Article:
A total of 1941 articles were initially identified and imported into the Endnote and then Covidence software. After removing duplicates (n = 541), a total of 1400 articles were screened by title and abstract, 171 articles were full text filtered, and 28 studies met our eligibility criteria. The main reasons for exclusion were study design (e.g., there was no intervention), article availability (e.g., some were impossible to find while many were only abstracts of published conferences), participants (e.g., children had specific health problems such as diabetes or vision problems), study outcomes were not relevant (e.g., weight or waist circumference) or the language (i.e., the article was not in English or French). Of the articles selected, eight interventions specifically targeted the promotion of physical activity, fourteen interventions focused on healthy eating, five targeted both physical activity and healthy eating, and one intervention was specific to physical activity, sedentary behaviors, and healthy eating. Among all these interventions, only five are not based on precise theoretical frameworks [16,17,18,19,20]. To measure the effects of these interventions, seven studies used an experimental design, eighteen studies used a quasi-experimental design, two studies used a mixed methods design, and one study used a qualitative design. Sixteen of the studies using a quasi-experimental design did not have a control group and seventeen did not randomize their sample. Most of these studies used a pre- and post-intervention design and seven studies had a follow-up. All the studies were cross-sectional, except for four longitudinal studies. Three of the cross-sectional studies measured the effects of the intervention over several years (i.e., more than one year), but with different groups of campers (Table 1).

Table 1 Description and design of included studies

Measurement of physical activity, sedentary behaviors, and healthy eating

Of the fourteen studies that assessed physical activity, twelve of them measured the effects of promoting physical activity on the physical activity of children and young adolescents [17,18,19, 21, 24, 25, 34, 38,39,40,41, 43], while the other two only measured the effects of the interventions on determinants of physical activity. Physical activity (PA) was measured using accelerometers/pedometers in five studies [21, 24, 25, 40, 43], using questionnaires (i.e., self-reported data) in six studies [17,18,19, 21, 34, 41], and using a validated time-sampling observation tool (SOPLAY) in three studies [25, 38, 39]. For the evaluation of the determinants of physical activity using questionnaires, one study measured intention and self-efficacy [16], one study measured physical literacy and barriers towards physical activity [37], two studies measured knowledge and attitudes towards physical activity [17, 41], and one study measured enjoyment [43].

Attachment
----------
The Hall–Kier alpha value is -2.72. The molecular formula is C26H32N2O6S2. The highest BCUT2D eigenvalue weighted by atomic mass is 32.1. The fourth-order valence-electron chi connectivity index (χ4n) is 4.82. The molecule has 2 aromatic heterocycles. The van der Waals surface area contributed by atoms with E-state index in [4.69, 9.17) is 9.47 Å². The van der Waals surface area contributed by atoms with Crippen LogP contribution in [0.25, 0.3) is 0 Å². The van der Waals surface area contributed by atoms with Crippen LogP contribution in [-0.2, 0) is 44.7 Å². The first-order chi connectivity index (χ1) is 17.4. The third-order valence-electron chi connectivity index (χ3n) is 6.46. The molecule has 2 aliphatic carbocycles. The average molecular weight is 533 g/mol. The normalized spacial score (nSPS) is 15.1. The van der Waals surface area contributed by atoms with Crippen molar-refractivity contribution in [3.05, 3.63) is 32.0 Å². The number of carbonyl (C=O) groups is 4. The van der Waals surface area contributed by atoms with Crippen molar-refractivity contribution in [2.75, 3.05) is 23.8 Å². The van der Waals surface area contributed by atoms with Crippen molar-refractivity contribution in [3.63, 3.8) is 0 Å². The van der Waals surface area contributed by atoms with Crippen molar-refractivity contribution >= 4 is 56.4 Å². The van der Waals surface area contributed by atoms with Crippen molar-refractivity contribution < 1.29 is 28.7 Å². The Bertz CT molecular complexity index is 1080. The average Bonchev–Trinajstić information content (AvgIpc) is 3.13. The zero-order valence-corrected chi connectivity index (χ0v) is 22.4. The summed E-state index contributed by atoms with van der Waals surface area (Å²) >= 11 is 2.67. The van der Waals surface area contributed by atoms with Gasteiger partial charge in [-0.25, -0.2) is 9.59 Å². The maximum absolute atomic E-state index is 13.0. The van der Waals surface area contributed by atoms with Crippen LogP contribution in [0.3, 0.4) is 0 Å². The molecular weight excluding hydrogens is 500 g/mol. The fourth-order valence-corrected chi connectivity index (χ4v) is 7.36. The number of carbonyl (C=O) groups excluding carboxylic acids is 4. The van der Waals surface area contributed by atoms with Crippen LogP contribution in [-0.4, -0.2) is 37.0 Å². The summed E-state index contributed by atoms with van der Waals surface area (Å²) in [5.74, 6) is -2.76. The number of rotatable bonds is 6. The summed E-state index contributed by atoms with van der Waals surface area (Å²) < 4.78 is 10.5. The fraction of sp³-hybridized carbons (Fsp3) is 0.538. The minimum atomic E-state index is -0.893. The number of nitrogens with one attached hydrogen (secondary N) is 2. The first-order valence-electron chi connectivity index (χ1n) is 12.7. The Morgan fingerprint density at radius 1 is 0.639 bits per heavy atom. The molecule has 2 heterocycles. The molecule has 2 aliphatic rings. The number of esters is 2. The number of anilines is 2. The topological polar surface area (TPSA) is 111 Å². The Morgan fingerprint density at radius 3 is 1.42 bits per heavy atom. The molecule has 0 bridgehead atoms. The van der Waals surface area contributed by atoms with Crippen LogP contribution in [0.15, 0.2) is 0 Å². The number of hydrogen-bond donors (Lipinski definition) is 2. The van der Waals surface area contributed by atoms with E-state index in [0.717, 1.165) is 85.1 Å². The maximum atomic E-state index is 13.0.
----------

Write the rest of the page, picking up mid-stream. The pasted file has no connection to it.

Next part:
Among the twenty articles that evaluated interventions targeting the promotion of healthy eating, twelve studies measured eating habits [19, 21, 23, 24, 26, 28, 30,31,32, 34, 36, 41]. Eight studies used questionnaires [19, 26, 28, 30,31,32, 34, 41], three used observations [23, 30, 36], and two of them used 24-h dietary recalls [21, 24]. The main determinants of healthy eating measured were food preferences, liking, knowledge, self-efficacy, motivation, environment, exposure, availability, cooking skills, cooking behavior, involvement in family meals, and attitudes [17, 20,21,22, 26,27,28,29, 31,32,33,34,35, 41, 42].